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Lonmin: No work, no pay

Aug 29 2012 11:02 Sapa

Company Data

Lonmin plc [JSE:LON]

Last traded 31.06
Change -0.11
% Change 0.00
Cumulative volume 1406945
Market cap 17.72bn

Last Updated: 24/10/2014 at 04:28. Prices are delayed by 15 minutes. Source: McGregor BFA

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Johannesburg - Lonmin [JSE:LON] platinum mine's 28 000 workforce could not be paid for the period of the protest there, according to a report on Wednesday.

Spokesperson Sue Vey told Business Report: "It's a no work, no pay situation, but payday is later this week and everyone is hoping that we can resolve the issues so that people can get back to work."

However, Vey told Sapa that she would not discuss wages or salaries on Wednesday.

"Today is the day of the peace accord so we will not be talking about wages... We are focused on getting parties to sign the peace accord," she said.

"We are absolutely hopeful (that a peace accord will be signed)... A lot of time and energy was spent to bring everyone together."

Labour Minister Mildred Oliphant will meet Lonmin management and four unions in the Rustenburg Civic Centre. The meeting was expected to start at 10:00.

National Union of Mineworkers spokesperson Lesiba Seshoka confirmed that the union heard about the no work, no pay policy.

"This is a policy that they quite often apply. We hope Lonmin will be sensitive around the issue of intimidation," he said.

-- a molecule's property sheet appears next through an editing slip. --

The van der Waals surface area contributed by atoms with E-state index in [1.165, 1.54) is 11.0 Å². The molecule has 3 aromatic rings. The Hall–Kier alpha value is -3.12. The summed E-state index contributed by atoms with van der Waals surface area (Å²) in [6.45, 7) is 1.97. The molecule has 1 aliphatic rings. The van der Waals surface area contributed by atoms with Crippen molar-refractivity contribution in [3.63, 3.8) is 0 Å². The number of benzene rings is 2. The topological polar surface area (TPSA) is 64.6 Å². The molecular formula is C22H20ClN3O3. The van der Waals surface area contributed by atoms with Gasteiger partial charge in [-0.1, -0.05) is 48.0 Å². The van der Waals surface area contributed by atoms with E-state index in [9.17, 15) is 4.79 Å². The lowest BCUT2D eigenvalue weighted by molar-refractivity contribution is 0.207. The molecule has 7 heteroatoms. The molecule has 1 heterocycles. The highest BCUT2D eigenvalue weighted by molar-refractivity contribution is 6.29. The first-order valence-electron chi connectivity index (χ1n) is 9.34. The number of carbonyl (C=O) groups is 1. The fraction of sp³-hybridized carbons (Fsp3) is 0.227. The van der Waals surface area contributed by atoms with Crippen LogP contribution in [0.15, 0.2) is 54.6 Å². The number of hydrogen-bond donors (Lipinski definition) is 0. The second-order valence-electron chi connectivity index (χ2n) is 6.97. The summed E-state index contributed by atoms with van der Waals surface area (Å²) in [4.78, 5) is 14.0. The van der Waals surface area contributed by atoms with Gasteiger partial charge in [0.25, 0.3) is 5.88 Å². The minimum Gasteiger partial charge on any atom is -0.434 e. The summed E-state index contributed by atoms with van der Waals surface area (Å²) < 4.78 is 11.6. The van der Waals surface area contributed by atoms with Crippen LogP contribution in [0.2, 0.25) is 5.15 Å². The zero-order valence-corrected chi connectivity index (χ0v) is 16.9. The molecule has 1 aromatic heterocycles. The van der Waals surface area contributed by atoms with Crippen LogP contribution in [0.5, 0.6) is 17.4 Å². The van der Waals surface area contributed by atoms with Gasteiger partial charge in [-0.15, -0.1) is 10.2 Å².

"Many workers want to go to work but are being intimidated. We also hope they will be sensitive because some workers died and some are in hospital."

Seshoka was confident that the peace accord would be signed, even if it took a few days.

The newspaper reported that Lonmin withdrew its earlier ultimatums, deadlines and disciplinary hearings for employees after trade unions and government decided peace was needed for workers to return.

The Association for Mineworkers and Construction Union could not be reached for comment.

Workers at the world's third-largest platinum producer went on strike earlier this month, demanding a monthly salary of R12 500. They have vowed not to return to work until their demand is met.

The strike turned violent and 34 mineworkers were killed on August 16, in a confrontation with the police. Ten people, including two policemen and two security guards, were killed between August 10 and 12.

 

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